As the founder of Digijaks, I am also a member of the California Cyber Security Task Force, and also a subject matter expert on cyber security to US Government agencies. We are constantly both advising before, and after incidents about how to make changes to security postures in an ever changing world. I have been writing about the dangers of IoT for a few years now, and unfortunately neither the outage yesterday or the Krebs/Akamai attacks came as any surprise.
#IoT has been heralded as a transformative set of technological advances.
But it is not.
It is really just a collection of devices that have shared components from basically one manufacturer. See what Brian Krebs had to say on the Mirai attacks, (he was attacked a few months prior, along with Akamai in a similar attack.)
But most IoT devices do not provide any real security, and many are simply copies off other IoT devices that also have no security. Then you have to add in the problem of the unsecured devices talking and sending your data to other non secure devices and or third party companies.
So about one year ago, I wrote this in the Huffington Post:
The disruption has to be the switch from rush to market with little to no thought about security —- to one where security is built in from the design level up and where devices are not put on the market without first being hack tested every which way to be able to prove their security credentials. Otherwise, we are all simply at very real risk. In part because of the inattention or even stupidity of others who do not think this is important; or in the rush to market skip cyber security completely — or just write a lame #fail marketing statement about how they value your security.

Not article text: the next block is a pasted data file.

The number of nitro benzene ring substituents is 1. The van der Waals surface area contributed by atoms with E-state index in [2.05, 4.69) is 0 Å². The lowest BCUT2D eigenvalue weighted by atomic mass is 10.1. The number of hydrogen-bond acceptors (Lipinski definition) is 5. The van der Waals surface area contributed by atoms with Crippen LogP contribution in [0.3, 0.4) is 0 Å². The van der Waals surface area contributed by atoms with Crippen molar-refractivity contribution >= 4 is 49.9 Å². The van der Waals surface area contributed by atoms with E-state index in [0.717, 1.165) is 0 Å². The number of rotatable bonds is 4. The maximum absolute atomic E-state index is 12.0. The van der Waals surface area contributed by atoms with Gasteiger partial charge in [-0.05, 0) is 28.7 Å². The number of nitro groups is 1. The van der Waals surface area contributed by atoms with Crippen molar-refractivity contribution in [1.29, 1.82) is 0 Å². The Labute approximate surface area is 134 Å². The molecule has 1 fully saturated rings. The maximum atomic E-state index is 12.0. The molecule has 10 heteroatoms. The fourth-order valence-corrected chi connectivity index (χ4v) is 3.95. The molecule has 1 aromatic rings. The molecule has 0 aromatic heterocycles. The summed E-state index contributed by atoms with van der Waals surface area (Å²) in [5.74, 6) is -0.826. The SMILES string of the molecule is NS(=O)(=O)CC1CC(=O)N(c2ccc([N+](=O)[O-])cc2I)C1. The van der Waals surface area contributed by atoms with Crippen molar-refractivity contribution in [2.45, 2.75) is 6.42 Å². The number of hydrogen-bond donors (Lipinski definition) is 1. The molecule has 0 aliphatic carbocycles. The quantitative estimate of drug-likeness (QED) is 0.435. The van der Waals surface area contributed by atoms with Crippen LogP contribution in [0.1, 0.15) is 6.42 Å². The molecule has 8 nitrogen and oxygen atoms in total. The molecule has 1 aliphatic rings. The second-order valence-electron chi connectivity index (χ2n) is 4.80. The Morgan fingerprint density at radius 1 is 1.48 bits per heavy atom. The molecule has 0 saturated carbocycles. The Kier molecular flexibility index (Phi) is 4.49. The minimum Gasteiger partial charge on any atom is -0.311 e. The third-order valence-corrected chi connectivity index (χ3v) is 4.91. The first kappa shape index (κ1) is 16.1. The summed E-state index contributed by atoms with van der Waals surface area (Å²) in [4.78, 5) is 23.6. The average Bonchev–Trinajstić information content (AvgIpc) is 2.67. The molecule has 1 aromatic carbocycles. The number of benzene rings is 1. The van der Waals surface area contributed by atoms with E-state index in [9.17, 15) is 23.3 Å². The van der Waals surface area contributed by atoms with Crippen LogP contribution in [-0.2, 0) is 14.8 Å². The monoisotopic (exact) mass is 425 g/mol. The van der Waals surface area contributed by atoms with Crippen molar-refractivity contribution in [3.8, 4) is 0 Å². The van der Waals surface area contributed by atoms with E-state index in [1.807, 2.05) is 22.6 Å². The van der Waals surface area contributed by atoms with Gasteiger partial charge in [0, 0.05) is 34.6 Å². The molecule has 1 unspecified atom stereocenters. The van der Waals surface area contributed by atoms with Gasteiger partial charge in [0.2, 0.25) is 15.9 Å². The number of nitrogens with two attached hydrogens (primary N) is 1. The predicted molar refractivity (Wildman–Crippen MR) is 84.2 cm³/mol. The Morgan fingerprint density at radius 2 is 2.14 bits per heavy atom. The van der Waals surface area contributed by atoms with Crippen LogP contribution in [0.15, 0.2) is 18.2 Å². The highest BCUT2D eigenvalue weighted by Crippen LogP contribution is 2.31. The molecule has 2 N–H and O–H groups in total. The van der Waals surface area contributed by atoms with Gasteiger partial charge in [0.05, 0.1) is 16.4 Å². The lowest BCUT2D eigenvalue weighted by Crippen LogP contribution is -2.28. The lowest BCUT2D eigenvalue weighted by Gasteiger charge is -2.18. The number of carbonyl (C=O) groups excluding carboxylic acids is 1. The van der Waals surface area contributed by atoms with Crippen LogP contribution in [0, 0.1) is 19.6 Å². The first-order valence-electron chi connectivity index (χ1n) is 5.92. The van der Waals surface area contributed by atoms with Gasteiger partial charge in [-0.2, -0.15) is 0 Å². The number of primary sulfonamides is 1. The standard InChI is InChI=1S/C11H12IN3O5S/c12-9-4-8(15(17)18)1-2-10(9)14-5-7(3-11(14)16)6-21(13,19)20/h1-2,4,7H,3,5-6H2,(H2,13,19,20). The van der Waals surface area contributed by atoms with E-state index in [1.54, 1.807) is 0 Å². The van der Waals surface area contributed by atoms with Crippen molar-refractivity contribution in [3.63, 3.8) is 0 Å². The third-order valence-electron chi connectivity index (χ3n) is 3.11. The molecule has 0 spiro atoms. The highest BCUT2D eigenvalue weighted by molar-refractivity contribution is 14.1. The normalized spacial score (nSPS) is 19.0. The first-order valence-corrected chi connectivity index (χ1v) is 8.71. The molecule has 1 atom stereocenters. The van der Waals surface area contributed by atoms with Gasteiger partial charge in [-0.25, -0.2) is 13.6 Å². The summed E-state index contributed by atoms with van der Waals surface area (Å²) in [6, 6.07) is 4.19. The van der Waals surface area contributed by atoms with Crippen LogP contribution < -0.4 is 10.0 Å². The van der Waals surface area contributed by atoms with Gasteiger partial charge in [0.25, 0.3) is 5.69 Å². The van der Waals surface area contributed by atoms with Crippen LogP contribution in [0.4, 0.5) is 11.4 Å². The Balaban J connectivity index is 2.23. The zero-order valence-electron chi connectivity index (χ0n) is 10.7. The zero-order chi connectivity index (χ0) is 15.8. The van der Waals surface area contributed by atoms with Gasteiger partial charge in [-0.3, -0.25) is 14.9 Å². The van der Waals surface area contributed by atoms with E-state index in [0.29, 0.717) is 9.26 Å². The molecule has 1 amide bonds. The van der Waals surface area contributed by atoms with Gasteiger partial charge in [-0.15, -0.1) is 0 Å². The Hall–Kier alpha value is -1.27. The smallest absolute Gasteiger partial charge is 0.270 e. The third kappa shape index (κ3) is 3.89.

The Internet of Things, or IOT as it is called in the media, by analysts and techies alike is an amorphous concept and does not easily translate into everyday speak for the average person.
There are #cybersecurity concerns with the overlapping inter-connectedness that are growing exponentially by the month; as more and more devices come on line, get connected to the Internet. Many if not most have little to zero security protocols built in.
There is no current “IOT cybersecurity standard” or anything close. As a result, the apps and tools that seemingly make your life so easy, are in most probability leaking, if not pouring personal information about you or your family onto the internet in ways you may or may not be aware of.
So some thoughts/questions for the average person who does not have a cyber security staff or adviser near by:
- Does everything have to be connected to everything and what happens with a point of failure or with multiple points? Does your fridge really need to talk to the toaster, and both to the internet?
- Even if you want to track your whole life, does it need tracking?
- Does the good of the device in your life outweigh the bad of the cybersecurity or reputation risks?
- Do your kids’ need this tracking on them and beyond knowing where they are, do you want your kids’ information in companies with weak or zero cybersecurity protections?
- Do you want your kids’ information broadcast out to the Internet because of auto update or bot tweeting something?